Stay narrow, and Liverpool’s full-backs will destroy you. Sit wider to close them down, and Salah and Mane will find an edge. Get tight to Firmino and the forwards will spin in behind. Sit deep, and Henderson and Fabinho will grind you into submission. Push up, and the gegenpress will cut through you – or Virgil van Dijk’s long balls (an increasingly prevalent tactical feature) will exploit the space in behind.
There are so many ways in which Liverpool excel that it is almost impossible to plan for them all, hence the number of games this season they have won late on by a single goal. Eventually, the pressure tells, although there are lessons to be learnt from the rare occasion things haven’t gone to plan for Klopp.
Watford’s 3-0 victory in February offers hope, even if they happened to catch Liverpool on a peculiarly error-prone day. Watford’s strategy was very simple: sit as deep as possible, but be brave enough to break at speed down the wings with targeted long balls. Nigel Pearson’s side sat ultra-deep with wingers Gerard Deulofeu and Ismaili Sarr essentially operating as extra full-backs in a back six, which meant squeezing out Mane and Salah while also getting tight to Alexander-Arnold and Robertson.
When they won the ball, Watford immediately hit the flanks with long passes towards Sarr in particular, the simple aim being to get in behind Liverpool’s high defensive line and attack the spaces left by their full-backs. They found Robertson’s wing to be particularly vulnerable, aligning with the joy Atletico Madrid found on that side of the pitch in their 3-2 extra-time win at Anfield and Napoli found in their 2-0 win back in September.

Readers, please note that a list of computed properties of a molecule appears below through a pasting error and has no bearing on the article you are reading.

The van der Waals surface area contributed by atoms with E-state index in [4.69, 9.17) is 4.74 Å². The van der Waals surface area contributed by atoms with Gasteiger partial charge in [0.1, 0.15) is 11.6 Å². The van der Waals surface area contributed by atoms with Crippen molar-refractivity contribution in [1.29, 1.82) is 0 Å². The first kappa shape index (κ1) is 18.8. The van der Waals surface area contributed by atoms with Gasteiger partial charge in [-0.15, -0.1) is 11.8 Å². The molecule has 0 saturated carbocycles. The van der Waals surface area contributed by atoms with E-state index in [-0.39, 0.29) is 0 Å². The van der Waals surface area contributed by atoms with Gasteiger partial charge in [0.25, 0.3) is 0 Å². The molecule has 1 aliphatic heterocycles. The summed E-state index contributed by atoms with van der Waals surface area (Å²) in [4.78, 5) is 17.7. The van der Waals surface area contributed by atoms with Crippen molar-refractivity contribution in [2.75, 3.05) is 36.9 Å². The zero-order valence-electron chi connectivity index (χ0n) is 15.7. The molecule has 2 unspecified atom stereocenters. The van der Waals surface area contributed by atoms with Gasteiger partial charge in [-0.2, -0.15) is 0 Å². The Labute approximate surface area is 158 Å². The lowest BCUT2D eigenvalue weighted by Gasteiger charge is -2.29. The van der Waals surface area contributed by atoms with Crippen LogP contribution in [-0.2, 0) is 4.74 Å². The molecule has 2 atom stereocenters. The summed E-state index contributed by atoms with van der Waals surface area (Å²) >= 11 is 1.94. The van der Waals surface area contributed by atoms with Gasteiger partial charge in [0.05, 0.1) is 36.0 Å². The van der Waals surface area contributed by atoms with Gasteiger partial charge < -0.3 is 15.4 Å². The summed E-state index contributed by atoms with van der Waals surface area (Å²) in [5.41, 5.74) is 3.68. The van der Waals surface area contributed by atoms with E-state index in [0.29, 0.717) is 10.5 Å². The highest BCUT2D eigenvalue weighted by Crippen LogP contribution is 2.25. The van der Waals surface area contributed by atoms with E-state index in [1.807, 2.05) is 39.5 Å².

Watford’s victory, though richly deserved, was a freak incident in as much as Liverpool made constant unforced errors. Stopping them is as much about luck as skill. The Napoli defeat was the direct result of defensive mistakes, while up until Adrian’s error in extra-time against Atletico, Liverpool – winning 2-0 – were enjoying one of the most complete performances of the Klopp era.
However, Everton’s 0-0 draw in the first game after the restart offers a glimmer of hope to Liverpool’s rivals. Without Robertson stretching the pitch, Everton found it easier to shut down Alexander-Arnold, and without Salah’s runs in behind Liverpool struggled to build through the defensive shell. Like a grain of sand in a microchip, the sheer complexity of Klopp’s system means only minor line-up changes dramatically reduce their potency.
Eight of Liverpool’s best 11 have played in 28 of their 31 league games so far this season. Should one or two of their star players suffer long-term injuries, then a window of opportunity will open to others. That Klopp turned down the chance to sign Timo Werner on the basis he couldn’t guarantee him first-team football suggests Liverpool won’t substantially strengthen their bench.
Then again, there is a reason why Liverpool consistently avoid major injuries. What makes the club particularly special is their world-beating quality in all areas, from recruitment to fitness to community engagement to throw-in coaches. Attention to detail at every level has put Liverpool on the verge of becoming the greatest Premier League champions of all time. This is not a flash in the pan moment. Klopp is contracted until 2024. This decade could be Liverpool’s.